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Truth is best weapon against Shoah denial
March 3rd, 2006
Rome (JTA) - David Irving’s arrest and three-year jail sentence for having denied the Holocaust has been met with a chorus of cheers in the Jewish community. At long last, justice seemed to prevail.
This notorious liar was once considered a prominent historian. Many people were delighted that prison would now house a man who has called Jews cockroaches, believes black newscasters should be relegated to reading news of criminals and drug busts, and asked a survivor how much money she had made from having a number tattooed on her arm.
After the verdict, my blog (Lipstadt.blogspot.com) was flooded with expressions of delight. Most people assumed I was dancing the hora.
I fought this man’s libel charge against me for six years. For over three months, I had to sit silently in court in London listening to him say the most horrible things about Jews, people of color and survivors.
Quietly and meticulously, relying on a dream team of historians, we showed that all — not many, not most, but all — of Irving’s claims were based on distortions and fabrications.
They were, as the prominent historian Richard Evans and the leader of our research team, said, “A tissue of lies.” In no way, Evans continued, could this man even be thought of as a historian.
During my trial, Irving kept trying to introduce evidence of a world Jewish cabal or global conspiracy against him. He described me as “the gold-tipped spearhead of the enemies of truth,” his euphemism for the Jews.
He laughed at survivors, declaring them l iars or psychopaths. And he called the judge — in a very telling slip — “Mein Fuhrer.”
Irving suffered an overwhelming loss. When the judge, in a 350-page judgment, said he “perverts,” “distorts,” “lies,” and that his conclusions are a “travesty,” his reputation was left in tatters. When two courts of appeal concurred, he faced financial ruin.
Why then was I not delighted with the court sentence handed down in Vienna on Feb. 20?
I am writing this in Rome, where I am preparing to teach a course on the Holocaust at the Pontifical Gregorian University, the Jesuit university affiliated with the Vatican.
For centuries the church censored Jewish books, forcing Jews to remove anything the church authorities deemed objectionable to Christianity. Even prayers were censored. We Jews, who have suffered from censorship, should not be supporting it.
Moreover, I don’t believe censorship is efficacious. It renders the censored item into forbidden fruit, making it more appealing, not less so.
Here in Europe, as in many quarters in the United States, this discussion has been joined with the debate over the Danish cartoons depicting the Prophet Mohammed.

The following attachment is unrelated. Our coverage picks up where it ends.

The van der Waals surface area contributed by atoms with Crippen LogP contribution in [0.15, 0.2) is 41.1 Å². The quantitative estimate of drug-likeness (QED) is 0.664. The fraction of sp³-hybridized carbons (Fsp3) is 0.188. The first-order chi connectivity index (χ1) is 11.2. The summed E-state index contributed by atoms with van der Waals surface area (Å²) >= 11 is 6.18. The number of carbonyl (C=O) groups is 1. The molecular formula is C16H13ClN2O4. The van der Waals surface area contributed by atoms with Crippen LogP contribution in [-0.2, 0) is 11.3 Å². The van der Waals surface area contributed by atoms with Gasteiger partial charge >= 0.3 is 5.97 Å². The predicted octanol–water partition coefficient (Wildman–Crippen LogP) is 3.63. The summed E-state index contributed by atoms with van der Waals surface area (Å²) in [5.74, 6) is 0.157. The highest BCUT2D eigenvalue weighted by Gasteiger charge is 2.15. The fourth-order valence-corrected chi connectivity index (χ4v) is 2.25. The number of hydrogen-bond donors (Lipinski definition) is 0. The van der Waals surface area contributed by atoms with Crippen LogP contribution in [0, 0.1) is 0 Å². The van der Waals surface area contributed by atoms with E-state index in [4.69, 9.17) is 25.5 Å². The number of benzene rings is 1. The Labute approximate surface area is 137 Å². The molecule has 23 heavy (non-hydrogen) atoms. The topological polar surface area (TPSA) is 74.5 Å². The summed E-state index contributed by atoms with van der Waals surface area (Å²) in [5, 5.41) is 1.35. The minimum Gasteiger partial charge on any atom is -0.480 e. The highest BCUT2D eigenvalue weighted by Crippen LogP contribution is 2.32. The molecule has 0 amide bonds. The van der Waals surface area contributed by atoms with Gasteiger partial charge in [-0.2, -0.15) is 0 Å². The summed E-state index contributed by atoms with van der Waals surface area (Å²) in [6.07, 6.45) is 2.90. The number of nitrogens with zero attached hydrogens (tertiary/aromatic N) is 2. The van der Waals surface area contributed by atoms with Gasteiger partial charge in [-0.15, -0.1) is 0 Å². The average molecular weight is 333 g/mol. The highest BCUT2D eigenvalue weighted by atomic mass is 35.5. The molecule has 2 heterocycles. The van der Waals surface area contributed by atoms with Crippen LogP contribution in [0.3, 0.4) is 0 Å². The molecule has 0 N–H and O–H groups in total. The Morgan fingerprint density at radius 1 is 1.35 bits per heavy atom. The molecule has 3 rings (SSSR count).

Various Jewish organizations have pointed out — rightly — that the Muslims so vigorously protesting the insult they perceive in these cartoons have lived comfortably for many years with anti-Semitic cartoons. Some are worthy of what one found in Der Sturmer, the Nazi anti-Semitic newspaper.
While it is legitimate to argue that there is a difference between cartoons and the murder of millions of people, it is hard to argue for laws against Holocaust denial but demand that the Danish cartoonists’ freedom of speech be protected. It suggests a double standard.
More importantly, there is a far better way to fight Holocaust denial than to rely on the transitory force of law. When Irving forced me to go to court to defend my freedom of expression, my most important weapon was the historical truth.
We have truth and history on our side. From both an ideological and strategic perspective, those are far more powerful weapons than laws, especially laws that seem to counter the ideal of freedom of expression.
The best way to counter Holocaust deniers is to teach as many people as possible this history. That is why courses on history of the Holocaust have proven so popular and important. Students who take those courses will never fall prey to such distortions.
Jewish tradition teaches that the Hebrew word emet, truth, composed as it is from the first, middle and last letters of the Hebrew alphabet, encompasses everything. The truth of the Holocaust is terrible and painful, but it is the truth and that is the most potent weapon anyone could want.
Deborah Lipstadt teaches at Emory University and is the author of “History on Trial: My Day in Court with David Irving” (Ecco, 2005) which won a National Jewish Book Award.